Finally, a nuclear waste plan

In 1957 National Academy of Sciences warned that radioactive waste disposal "is a major problem in the future growth of the atomic industry." I 1980, more than two decades later, a United States administration has at last set forth a coordinated program for disposal in keeping with the magnitude of the problem.

The question is whether the program will go forward quickly and effectively enough to allow "future growth" of nuclear power in the United States.

The certainty is that the program must go forward to handle the hazardous military and industrial nuclear waste that already exists and will continue to accumulate even if no more nuclear power plants go into operation.

Thus, for the purpose of preparing advice for President Carter's just-announced program, government officials have assumed neatrality on whether to expand nuclear energy -- though, coming from various energy, environmental, and other agencies, they represent a spectrum of opinion on that subject. And the President has laudably decided that wholehearted tackling of the present urgent problem should be the responsibility of this generation and not left, perhaps tragically, to its descendants.

Is there a political element in Mr. Carter's coming out with the plan on the brink of the vote in New Hampshire, where nuclear energy is an issue, and when the Jerry Brown campaign is nagging him on it? We doubt that Mr. Carter, with his demonstrated concern for nuclear matters, both foreign and domestic, would need that kind of nudge on such an overriding safety issue. Yet it had seemed hardly excusable for him to take so long to outline action after the massive 1978 report to him by the Interagency Review Group on Nuclear Waste Management.

Beyond any incidental partisan political dividends for finally launching the waste management effort -- or political criticism of its elements -- he has taken a step toward meeting public doubts and fears about the nuclear enterprise. (Just between 1978 and spring at last year, according to a national survey, those believing the nuclear waste problem could be solved had dropped from 53 percent to 38 percent.) The program now must be carried out in a way to build public confidence.

This does not mean rushing along uncertain avenues. Indeed, Mr. Carter wins points for deciding to cancel a military-waste pilot project in New Mexico that had apparently been gone into too hastily. What is needed is a consistent policy of bringing the public into the informational and decisionmaking process with the kind of candor that is now beginning to be displayed.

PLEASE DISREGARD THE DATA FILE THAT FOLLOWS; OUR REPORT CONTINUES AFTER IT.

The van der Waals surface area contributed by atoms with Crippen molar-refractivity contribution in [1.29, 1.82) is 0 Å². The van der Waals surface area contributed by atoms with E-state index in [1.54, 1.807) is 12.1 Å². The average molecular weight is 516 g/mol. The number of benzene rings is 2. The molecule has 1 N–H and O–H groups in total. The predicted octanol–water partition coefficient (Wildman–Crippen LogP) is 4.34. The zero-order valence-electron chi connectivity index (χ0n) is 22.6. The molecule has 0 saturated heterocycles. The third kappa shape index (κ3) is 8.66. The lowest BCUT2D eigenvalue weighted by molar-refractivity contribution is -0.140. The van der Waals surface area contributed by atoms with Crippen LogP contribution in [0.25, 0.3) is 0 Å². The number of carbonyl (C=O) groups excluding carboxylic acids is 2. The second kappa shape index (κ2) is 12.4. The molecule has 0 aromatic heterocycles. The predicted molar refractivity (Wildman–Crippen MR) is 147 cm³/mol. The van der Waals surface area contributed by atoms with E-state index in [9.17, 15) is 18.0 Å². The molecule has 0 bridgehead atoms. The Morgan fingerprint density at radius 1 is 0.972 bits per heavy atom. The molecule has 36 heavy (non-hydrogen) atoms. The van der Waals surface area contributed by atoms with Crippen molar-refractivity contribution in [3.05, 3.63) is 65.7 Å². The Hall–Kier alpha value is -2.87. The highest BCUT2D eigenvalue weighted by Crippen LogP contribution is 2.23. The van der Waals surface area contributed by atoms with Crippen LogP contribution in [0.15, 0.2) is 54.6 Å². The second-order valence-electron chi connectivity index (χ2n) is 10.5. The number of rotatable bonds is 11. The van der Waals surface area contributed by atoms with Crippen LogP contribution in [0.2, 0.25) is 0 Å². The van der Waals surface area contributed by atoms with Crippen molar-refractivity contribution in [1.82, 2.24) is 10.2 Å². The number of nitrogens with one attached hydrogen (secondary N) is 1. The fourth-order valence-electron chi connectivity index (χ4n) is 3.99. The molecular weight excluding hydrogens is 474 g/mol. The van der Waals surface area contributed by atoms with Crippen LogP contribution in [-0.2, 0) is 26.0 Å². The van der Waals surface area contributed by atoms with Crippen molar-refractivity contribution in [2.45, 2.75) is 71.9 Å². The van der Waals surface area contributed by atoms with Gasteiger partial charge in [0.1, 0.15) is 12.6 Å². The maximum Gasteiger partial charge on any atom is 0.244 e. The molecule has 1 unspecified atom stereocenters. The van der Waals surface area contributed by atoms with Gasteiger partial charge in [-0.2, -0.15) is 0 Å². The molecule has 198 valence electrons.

The Interagency Review Group's operation was encouraging. It brought together people inside and outside the government, with hearings for the public.

Yet flaws appeared in providing advance notice about hearings, in eliciting various points of view fairly when some were those of groups with plenty of money to prepare them and others were not, and in assuring participants that their views had actually been taken into consideration and not just suffered for political window dressing. A recent Harvard study for the Energy Research and Development Administration suggests that funds for public participation might be made available on some sort of proportional representation basis. The polarizing of nuclear vs. antinuclear voices might be reduced through efforts to involve middle-of-the-road groups and individual voices.

One promising part of the Carter plan is formation of a state planning council for advice from governors and other elected officials on waste management issues. The siting of repositories for the waste, whose radioactivity takes long periods of time to fade, will require informed cooperation by the states involved. The proposed broadening of licensing of sites by the Nuclear Regulatory Commission also ought to bolster confidence.

The program valuably dispels the myth that the technology is already available and only political, economic, and social considerations remain. These latter considerations are important, but technical questions persist. The farthest the administration goes is to state a technical consensus that "no insurmountable barriers are known" to prevent permanent disposal of the waste.

Meanwhile, the Nuclear Regulatory Commission has the task of determining whether it has confidence that indeed the wastes can be disposed of safety. It is a note of caution that helps explain why, even after all these years of nuclear weapons and energy, the difficulty of making and implementing right choices pushes the estimated date of the first full-scale opertional repository to the middle of hte 1990s.

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